Happiness in this World

Reflections of a Buddhist physician

Removing a Splinter

The importance of choosing to suffer pain

Photo: SuperFantastic
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Two weeks ago, my son came home from nursery school with a splinter in his palm. It was so small, though, I wasn't sure if it was really there.

"It's there," my wife said.

She'd tried to squeeze it out before I'd come home but had only succeeded in hurting him terribly. He'd shrieked and cried and tears had poured down his face. When I looked at it (he gave me his palm only reluctantly), I saw a small area of swelling around a tiny black dot.

"I'm not sure I see a splinter," I said to my wife.

"It's there," she replied.

"Let's wait until tomorrow to let the swelling go down," I said.

So we did. The next morning, however, though somewhat reduced, the area was still swollen. So we began discussing the need to pull it out.

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"No!" my son exclaimed.

We looked at one another helplessly. We had little choice, but he was having none of it. We tried reasoning with him. He wouldn't budge (of course). Then we promised him a special treat: a lollipop (we have no shame).

Timidly, he handed me his palm. I probed gently with some tweezers.

"I'm still not sure there's anything there," I said.

"It's there," my wife repeated. (Mothers, I'm now embarrassed to admit, always know about splinters.)

Without warning, my wife squeezed my son's palm around the tiny black speck again and my son howled in pain. Tears again poured from his eyes. I stared at my wife open-mouthed as she tried to comfort him. "You have to warn him!" I hissed. She looked at me guiltily.

Ten more minutes of attempting to coax his palm back into my hand, of course, did no good. So against his protests, as gently as I could, I pinned his palm and applied the tweezers. He cried and yelled, "Daddy! Daddy! Please don't!" My heart breaking, I pulled—and a small black splinter slid out.

"We got it!" I exclaimed. "We got it!"

His tears drying, a small smile tugging at the corners of his mouth, our congratulations ringing in his ears over and over again, we celebrated by indulging him in not one, not even two, but in three lollipops in a row.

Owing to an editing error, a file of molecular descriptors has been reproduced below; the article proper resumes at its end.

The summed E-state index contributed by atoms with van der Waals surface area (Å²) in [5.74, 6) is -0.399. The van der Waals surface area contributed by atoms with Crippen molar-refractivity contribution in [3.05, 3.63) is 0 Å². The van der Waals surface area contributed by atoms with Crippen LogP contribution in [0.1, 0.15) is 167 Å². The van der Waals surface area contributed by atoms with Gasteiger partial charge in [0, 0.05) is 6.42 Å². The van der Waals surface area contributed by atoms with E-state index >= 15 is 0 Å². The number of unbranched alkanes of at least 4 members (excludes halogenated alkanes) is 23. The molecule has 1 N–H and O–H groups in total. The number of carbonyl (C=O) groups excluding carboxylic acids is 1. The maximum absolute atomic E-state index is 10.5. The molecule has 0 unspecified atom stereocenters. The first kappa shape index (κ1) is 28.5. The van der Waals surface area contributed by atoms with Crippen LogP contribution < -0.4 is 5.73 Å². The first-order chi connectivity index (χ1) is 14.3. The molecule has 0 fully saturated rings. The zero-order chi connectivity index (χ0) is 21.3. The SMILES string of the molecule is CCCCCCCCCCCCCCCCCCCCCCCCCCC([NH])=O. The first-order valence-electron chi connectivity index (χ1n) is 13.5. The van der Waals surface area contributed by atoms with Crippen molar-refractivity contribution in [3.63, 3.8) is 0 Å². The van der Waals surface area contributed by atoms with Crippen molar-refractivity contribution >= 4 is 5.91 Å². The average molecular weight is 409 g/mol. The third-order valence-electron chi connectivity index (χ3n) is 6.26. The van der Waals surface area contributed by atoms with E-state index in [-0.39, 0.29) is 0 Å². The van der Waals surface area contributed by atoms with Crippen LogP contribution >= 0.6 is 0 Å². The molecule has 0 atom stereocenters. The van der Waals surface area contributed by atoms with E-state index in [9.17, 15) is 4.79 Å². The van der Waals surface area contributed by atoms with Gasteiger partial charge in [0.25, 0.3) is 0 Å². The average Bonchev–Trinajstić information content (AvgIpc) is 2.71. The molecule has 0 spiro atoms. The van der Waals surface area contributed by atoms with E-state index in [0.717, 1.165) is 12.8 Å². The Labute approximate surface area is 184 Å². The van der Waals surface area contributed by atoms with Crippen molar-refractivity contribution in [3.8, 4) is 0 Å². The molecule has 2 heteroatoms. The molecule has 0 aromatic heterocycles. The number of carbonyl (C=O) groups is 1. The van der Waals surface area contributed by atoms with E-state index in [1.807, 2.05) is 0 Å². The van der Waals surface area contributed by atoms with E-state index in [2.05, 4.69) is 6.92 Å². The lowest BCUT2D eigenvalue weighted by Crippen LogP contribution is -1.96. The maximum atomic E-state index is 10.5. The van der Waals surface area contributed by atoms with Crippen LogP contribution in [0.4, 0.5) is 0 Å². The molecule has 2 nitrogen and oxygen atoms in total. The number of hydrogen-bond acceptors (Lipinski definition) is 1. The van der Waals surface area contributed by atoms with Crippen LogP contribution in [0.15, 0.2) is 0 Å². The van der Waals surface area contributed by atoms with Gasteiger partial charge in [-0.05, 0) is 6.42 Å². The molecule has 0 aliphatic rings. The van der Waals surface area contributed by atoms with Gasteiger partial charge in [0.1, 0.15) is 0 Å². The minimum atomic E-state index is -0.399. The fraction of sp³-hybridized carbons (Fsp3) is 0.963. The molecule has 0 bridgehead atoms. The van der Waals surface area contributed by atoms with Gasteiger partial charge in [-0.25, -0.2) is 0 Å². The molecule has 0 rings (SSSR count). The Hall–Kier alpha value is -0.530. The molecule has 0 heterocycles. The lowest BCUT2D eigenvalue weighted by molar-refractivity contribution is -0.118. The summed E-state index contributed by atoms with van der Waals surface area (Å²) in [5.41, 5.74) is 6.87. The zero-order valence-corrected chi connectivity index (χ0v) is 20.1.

And though the day ended in triumph, the process got me thinking (you know me). This was one of my son's earliest introductions to the fact that sometimes pain is actually necessary. We all know life is inherently painful, but when most of us acknowledge this, we're mostly thinking about unavoidable pain, pain that comes to us despite our best efforts to avoid it. Far less often do we acknowledge to ourselves that sometimes pain must be willfully chosen.

But our failure to acknowledge this necessity often causes far more pain in the long run. It prevents us from grieving our losses properly, submitting to uncomfortable medical tests and treatments, and removing splinters. In fact, our ability to endure necessary pain and to delay gratification in general has been shown to be more strongly correlated with success than high IQ or even educational level. Resilience of this kind may, in fact, be the key to happiness.

It's something, at any rate, I must teach my son, that when pain is necessary we must face it courageously. He's still too young to appreciate the importance of this intellectually, but not too young to take his cues from me. So when I got my flu shot this year, I was honest with him about how much it hurt. But I took it with a smile and didn't flinch.

"Do you like shots?" he wanted to know.

"No," I told him. "But I get them anyway."

 

If you enjoyed this post, please feel free to visit Dr. Lickerman's home page, Happiness in this World.

Alex Lickerman, M.D., is a general internist and former Director of Primary Care at the University of Chicago and has been a practicing Buddhist since 1989.

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